Stuck in the clickstream

Bad news ... there's emerging evidence to suggest that the brain’s structure may be changing through heavy use of technology.

Bad news ... there's emerging evidence to suggest that the brain’s structure may be changing through heavy use of technology.

I can't pinpoint the exact moment I realised things had gone awry.

It may have been that first tweet from the toilet. Or the day I felt a phantom phone vibration in my hip pocket.

Somewhere along the way I began waking up in the middle of the night and fighting the urge to check emails. Technology had taken over my life.

It started with an iPhone. This revolutionary piece of hardware that I had furiously resisted for so long was a marvel. There was nothing it couldn’t do. A fingertip touch and they were all there: my bank balances and favourite tunes, the weather in real time, live footy scores and tram arrivals, video-calling with family overseas, Facebook, Twitter and two email accounts. Instantly. Night or day. It was intoxicating.

But slowly, I noticed things unravelling. I couldn’t walk two blocks to buy a lunchtime sandwich without plugging myself into iTunes. During that 90-second wait for the pedestrian light to turn green, there was no room for reflection. I’d instinctively reach for the phone.

At home, things weren’t any better. Watching television, I’d simultaneously be surfing the net and flicking through a magazine. In the gym, I streamed live radio to keep me occupied between sets of weights.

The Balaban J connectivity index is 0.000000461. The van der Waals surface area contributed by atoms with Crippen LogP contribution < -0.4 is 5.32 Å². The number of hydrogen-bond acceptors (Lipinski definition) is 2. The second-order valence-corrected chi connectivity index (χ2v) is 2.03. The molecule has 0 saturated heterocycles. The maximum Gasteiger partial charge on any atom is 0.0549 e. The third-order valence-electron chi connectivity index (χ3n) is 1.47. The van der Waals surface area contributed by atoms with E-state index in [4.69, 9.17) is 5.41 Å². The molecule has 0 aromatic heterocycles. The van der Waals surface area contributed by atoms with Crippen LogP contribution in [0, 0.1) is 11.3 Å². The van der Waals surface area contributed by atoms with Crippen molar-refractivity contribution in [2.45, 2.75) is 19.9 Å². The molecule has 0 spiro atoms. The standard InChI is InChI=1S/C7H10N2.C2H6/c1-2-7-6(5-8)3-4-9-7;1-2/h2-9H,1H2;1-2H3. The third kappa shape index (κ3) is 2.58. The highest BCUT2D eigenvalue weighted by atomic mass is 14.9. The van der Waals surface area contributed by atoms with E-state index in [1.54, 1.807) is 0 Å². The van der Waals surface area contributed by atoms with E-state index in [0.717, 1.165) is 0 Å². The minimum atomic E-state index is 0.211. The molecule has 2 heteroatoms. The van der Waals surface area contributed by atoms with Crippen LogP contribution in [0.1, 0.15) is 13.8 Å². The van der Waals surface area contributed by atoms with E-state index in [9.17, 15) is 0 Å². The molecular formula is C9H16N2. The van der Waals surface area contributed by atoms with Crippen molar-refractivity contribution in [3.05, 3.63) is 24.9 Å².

At work, the overload of information on my PC was making me dizzy. I’d find myself rapidly clicking from one screen to the next - Twitter to Facebook to staff messaging, to emails to news sites. The flitting only stopped when I had to answer my landline or pick up the texts and instant messages lighting up my mobile like a pokies machine.

I was completely wired. My brain felt heavy. I was jittery, my mind incapable of focusing on one task at a time. Surely this wasn’t normal? What was this bombardment of information doing to my thought processes?

Last week, I wrote a story that went some way to answering that question. While the research on the impact of technology on our mental health is not yet substantial enough to make definitive claims, it seems I may have been in early stages of an "i-Disorder".

This cacophony of electronic noise threatens to rob us of the precious moments of stillness we once took for granted. The ability to be present, absorbed only in our surroundings, unstimulated by cyberspace, can’t be underestimated. If we’re incapable of sitting with a quiet mind for even a minute, what does that do to our capacity for inspired thought? After all, boredom is often the breeding ground for creativity.

Technology is not the enemy. In many ways, it has changed my life for the better. My hopeless sense of direction has been aided enormously by Google maps and GPS on my phone. Skype allows me to chat with distant loved ones, while Facebook put me in touch with friends I hadn’t seen since high school.

But there has to be some balance. I worry that by being constantly plugged in, I may be losing more than I’ve gained. With my eyes cast downwards, how much have I missed?